Sego Canyon

Sego Canyon

Sego Canyon is a great adventure the entire family will enjoy. The canyon contains rock art from three different Native American cultures and a very well preserved ghost town. The company store and a boarding house still partially stand in the center of town. There are ruins to many houses scattered through out the canyon along with remnants of the coal mine.

Sego LiliesThere is wonderful rock art and historic ghost town can be viewed as a short side trip from Interstate 70 near Green River Utah. Plan to spend about 2 hours to visit both the rock art and ghost town combined with a little exploring on your own. Navigation for this route is easy and all sites can be accessed with the family passenger vehicle in good weather conditions.

Click for Google Map Directions from Green River


Lat/Long (WGS84)
39° 1.452′ N
109° 42.517′ W

The sego lily is an ornamental plant of the lily family, also known in parts of the West as mariposa lily. It is native to the region West of the Rocky Mountains, especially Utah, of which it is the state emblem. It has narrow leaves, beautiful tuliplike white flowers marked with purple, lilac, or yellow, and bulbous roots that were used by the early settlers for food.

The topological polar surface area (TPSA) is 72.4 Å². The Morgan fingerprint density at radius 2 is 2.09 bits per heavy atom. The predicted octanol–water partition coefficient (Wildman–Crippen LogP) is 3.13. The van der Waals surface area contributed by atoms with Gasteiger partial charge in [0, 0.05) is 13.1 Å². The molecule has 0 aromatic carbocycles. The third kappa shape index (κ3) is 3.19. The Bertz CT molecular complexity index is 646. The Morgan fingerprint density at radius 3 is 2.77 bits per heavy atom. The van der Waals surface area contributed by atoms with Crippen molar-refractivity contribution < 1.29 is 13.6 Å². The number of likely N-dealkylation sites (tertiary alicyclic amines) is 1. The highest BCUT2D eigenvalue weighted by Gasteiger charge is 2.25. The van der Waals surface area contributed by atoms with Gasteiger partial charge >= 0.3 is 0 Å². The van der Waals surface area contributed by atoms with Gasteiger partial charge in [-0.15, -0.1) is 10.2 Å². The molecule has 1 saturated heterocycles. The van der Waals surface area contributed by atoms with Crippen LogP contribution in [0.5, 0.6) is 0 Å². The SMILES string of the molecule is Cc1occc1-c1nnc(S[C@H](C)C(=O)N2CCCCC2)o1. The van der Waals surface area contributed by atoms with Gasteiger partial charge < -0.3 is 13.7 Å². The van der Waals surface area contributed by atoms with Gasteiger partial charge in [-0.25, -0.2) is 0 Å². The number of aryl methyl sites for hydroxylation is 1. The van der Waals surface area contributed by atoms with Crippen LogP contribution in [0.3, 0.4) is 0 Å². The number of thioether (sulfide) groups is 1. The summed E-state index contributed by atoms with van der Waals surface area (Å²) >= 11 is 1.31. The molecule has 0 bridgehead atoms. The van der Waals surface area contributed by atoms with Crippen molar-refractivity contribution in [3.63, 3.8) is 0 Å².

2 replies
  1. G.R. Swasey
    G.R. Swasey says:

    There is going to be some written history of the ranches and coal mines in Sego and Thompson Springs, Utah. My Grandfather was Mine Superinten @ the Sego coal mine in 1915 to1924. My mother was raised in Sego. My childern also own the coal prop. in Thompson, canyon.

    Reply

Trackbacks & Pingbacks

  1. […] Sego Canyon contains rock art from three different Native American cultures with more current graffiti mixed in, as well as a ghost town. I thought the rock art was in surprising good condition considering how old they are. There has been some graffiti added over the years, but not as bad as some places I’ve seen. It’s located off of I-70 between Green River, Utah and Grand Junction, Colorado so I don’t think it has a huge tourist draw although we were hardly alone there. There were signs available to explain the three types of art and the differences between them. […]

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